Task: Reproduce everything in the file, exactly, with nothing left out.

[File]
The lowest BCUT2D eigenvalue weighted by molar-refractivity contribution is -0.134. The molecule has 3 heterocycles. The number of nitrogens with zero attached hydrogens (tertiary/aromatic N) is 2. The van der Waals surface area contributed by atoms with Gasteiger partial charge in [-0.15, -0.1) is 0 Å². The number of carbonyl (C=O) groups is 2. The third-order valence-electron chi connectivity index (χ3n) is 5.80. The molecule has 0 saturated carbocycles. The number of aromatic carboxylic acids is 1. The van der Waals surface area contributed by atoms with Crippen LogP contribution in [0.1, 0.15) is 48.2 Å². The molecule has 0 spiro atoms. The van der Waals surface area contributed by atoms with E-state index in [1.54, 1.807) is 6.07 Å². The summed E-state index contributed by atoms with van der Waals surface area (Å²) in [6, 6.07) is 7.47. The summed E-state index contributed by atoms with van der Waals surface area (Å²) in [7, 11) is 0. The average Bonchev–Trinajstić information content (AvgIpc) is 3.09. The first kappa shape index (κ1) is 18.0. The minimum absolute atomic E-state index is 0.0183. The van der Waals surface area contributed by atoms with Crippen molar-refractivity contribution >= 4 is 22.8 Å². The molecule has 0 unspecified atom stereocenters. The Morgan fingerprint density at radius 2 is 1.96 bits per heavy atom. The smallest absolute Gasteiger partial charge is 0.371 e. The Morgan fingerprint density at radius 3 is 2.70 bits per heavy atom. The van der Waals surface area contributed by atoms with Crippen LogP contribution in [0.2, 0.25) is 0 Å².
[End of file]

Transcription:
The lowest BCUT2D eigenvalue weighted by molar-refractivity contribution is -0.134. The molecule has 3 heterocycles. The number of nitrogens with zero attached hydrogens (tertiary/aromatic N) is 2. The van der Waals surface area contributed by atoms with Gasteiger partial charge in [-0.15, -0.1) is 0 Å². The number of carbonyl (C=O) groups is 2. The third-order valence-electron chi connectivity index (χ3n) is 5.80. The molecule has 0 saturated carbocycles. The number of aromatic carboxylic acids is 1. The van der Waals surface area contributed by atoms with Crippen LogP contribution in [0.1, 0.15) is 48.2 Å². The molecule has 0 spiro atoms. The van der Waals surface area contributed by atoms with E-state index in [1.54, 1.807) is 6.07 Å². The summed E-state index contributed by atoms with van der Waals surface area (Å²) in [6, 6.07) is 7.47. The summed E-state index contributed by atoms with van der Waals surface area (Å²) in [7, 11) is 0. The average Bonchev–Trinajstić information content (AvgIpc) is 3.09. The first kappa shape index (κ1) is 18.0. The minimum absolute atomic E-state index is 0.0183. The van der Waals surface area contributed by atoms with Crippen molar-refractivity contribution >= 4 is 22.8 Å². The molecule has 0 unspecified atom stereocenters. The Morgan fingerprint density at radius 2 is 1.96 bits per heavy atom. The smallest absolute Gasteiger partial charge is 0.371 e. The Morgan fingerprint density at radius 3 is 2.70 bits per heavy atom. The van der Waals surface area contributed by atoms with Crippen LogP contribution in [0.2, 0.25) is 0 Å².